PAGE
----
In 2015, Roman Reigns won the Royal Rumble, but it didn’t matter, because Fastlane needed a main event that couldn’t be Brock Lesnar defending the WWE World Heavyweight Championship.
In 2016, Triple H won the WWE World Heavyweight Championship in order to set up the main event of Fastlane in order to get us right back to square one that we were before the Royal Rumble by the end of WrestleMania.
For the second year in a row, Fastlane’s main event will determine who challenges for the WWE World Heavyweight Championship at WrestleMania rather than the Royal Rumble—the event meant to kickoff the Road to WrestleMania by specifically accomplishing one task above all others: determining who challenges for the WWE World Heavyweight Championship!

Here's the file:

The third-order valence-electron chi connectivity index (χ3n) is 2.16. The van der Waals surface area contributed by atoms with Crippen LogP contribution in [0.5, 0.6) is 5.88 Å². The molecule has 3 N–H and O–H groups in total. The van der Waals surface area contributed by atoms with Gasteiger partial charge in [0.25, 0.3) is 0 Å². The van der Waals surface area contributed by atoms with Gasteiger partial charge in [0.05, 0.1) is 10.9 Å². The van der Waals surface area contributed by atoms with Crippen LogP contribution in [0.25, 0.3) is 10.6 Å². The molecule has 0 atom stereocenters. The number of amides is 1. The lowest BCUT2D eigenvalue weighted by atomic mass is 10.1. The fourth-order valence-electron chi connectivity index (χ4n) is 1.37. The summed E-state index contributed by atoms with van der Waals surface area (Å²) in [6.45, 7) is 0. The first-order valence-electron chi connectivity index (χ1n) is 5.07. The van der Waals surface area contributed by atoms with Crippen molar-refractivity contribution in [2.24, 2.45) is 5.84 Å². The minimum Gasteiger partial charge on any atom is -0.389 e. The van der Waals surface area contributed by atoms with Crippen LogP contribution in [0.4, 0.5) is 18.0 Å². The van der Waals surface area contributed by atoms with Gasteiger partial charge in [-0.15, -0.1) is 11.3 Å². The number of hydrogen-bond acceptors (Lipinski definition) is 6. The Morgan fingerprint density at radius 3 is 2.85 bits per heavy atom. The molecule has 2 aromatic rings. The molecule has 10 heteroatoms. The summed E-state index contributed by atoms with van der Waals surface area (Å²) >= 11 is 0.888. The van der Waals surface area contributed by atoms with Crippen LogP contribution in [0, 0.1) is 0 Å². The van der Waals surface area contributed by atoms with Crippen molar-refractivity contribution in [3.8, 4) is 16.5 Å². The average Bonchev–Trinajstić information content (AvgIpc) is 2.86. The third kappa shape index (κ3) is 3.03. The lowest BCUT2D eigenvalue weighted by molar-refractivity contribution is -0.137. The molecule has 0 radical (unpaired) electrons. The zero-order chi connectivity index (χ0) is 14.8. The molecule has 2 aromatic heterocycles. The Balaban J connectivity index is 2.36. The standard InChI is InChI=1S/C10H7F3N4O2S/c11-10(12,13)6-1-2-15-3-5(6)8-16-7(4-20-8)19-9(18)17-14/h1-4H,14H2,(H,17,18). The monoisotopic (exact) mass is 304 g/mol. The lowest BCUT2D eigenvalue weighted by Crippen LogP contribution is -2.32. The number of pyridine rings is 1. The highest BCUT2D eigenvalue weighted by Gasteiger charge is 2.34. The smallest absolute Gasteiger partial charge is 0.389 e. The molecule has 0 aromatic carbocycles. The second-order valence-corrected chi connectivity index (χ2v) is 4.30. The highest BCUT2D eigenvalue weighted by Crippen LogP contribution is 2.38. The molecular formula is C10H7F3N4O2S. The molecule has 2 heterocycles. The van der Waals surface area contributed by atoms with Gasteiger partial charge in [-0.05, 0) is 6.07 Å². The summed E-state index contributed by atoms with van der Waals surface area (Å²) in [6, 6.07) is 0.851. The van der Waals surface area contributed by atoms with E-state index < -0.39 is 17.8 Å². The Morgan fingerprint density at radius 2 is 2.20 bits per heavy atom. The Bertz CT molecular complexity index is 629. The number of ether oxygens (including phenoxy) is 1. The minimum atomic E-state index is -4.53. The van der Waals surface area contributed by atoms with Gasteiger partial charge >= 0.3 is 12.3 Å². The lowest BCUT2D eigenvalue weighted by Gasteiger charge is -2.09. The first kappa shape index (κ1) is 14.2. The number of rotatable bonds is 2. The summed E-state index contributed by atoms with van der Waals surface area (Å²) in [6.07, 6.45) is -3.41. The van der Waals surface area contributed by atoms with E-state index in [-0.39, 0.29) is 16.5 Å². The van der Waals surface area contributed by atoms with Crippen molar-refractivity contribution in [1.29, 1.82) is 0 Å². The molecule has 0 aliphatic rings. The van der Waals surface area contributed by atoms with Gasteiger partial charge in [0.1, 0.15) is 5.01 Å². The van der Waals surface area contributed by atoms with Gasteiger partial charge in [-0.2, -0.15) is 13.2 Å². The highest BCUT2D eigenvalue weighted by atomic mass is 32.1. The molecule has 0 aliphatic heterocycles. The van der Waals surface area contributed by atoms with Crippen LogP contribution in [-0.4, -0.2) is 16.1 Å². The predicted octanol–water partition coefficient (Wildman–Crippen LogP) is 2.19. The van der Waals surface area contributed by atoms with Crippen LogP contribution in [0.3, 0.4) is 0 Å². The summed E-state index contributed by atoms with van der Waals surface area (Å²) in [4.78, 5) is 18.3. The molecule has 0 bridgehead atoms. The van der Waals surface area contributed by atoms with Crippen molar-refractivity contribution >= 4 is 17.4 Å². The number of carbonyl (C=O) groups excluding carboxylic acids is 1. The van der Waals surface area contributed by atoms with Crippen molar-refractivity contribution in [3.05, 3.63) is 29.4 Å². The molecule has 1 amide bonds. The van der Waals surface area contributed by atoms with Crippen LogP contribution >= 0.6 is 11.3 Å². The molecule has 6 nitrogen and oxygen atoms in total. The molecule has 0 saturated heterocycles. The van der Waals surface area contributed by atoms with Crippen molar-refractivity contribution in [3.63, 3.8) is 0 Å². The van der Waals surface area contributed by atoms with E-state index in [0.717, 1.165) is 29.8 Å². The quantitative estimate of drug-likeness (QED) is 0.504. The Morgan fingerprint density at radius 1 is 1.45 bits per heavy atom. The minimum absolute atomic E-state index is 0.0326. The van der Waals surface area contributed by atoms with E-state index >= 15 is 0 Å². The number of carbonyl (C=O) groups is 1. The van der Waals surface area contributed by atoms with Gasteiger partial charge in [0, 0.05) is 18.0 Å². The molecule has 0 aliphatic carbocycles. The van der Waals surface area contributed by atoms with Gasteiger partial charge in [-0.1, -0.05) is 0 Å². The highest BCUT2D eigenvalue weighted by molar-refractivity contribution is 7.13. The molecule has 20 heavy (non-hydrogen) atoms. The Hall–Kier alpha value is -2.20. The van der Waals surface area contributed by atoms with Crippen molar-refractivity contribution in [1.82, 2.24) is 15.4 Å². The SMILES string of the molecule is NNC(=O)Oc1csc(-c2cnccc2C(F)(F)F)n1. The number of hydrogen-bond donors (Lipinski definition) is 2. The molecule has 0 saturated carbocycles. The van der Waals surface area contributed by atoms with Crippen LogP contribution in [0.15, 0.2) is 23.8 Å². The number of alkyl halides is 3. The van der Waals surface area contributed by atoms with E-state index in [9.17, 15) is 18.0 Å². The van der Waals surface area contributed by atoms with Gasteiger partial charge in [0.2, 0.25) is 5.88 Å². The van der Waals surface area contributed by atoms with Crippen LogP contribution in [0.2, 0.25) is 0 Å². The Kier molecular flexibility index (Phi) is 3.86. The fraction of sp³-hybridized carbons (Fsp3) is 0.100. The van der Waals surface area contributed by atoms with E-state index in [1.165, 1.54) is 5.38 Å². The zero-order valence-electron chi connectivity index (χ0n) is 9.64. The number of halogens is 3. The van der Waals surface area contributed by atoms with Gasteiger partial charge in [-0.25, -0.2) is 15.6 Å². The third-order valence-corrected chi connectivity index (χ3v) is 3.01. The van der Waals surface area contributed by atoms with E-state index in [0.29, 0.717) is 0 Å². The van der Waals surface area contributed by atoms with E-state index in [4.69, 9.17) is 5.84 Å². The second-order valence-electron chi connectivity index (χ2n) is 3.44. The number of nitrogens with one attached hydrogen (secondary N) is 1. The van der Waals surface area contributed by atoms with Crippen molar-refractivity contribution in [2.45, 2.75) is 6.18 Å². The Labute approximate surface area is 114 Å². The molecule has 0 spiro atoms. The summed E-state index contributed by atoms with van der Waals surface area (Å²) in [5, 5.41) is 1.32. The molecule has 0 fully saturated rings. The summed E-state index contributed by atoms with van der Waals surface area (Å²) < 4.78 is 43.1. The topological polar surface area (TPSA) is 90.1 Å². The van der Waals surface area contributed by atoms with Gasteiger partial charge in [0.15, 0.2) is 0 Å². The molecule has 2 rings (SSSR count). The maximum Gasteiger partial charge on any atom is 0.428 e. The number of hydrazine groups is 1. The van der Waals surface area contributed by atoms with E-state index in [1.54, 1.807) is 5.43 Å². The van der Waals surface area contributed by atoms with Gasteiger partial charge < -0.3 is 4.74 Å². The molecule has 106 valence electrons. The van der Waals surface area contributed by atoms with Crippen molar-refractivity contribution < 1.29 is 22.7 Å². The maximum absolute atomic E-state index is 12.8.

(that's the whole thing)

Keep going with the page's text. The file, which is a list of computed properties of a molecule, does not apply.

More leeway can be given to WWE for the way this year has gone down, but last year was a train wreck and there needs to be a concerned effort in making sure 2017 doesn’t fall victim to the same trap. If the winner of the 2017 Royal Rumble needs to prove himself yet again by putting his title shot on the line at Fastlane in the main event, it will prove that WWE cares more about taking the easy way out with booking the headliner to the February event than it does keeping the value of one of its two most important pay-per-views of the year.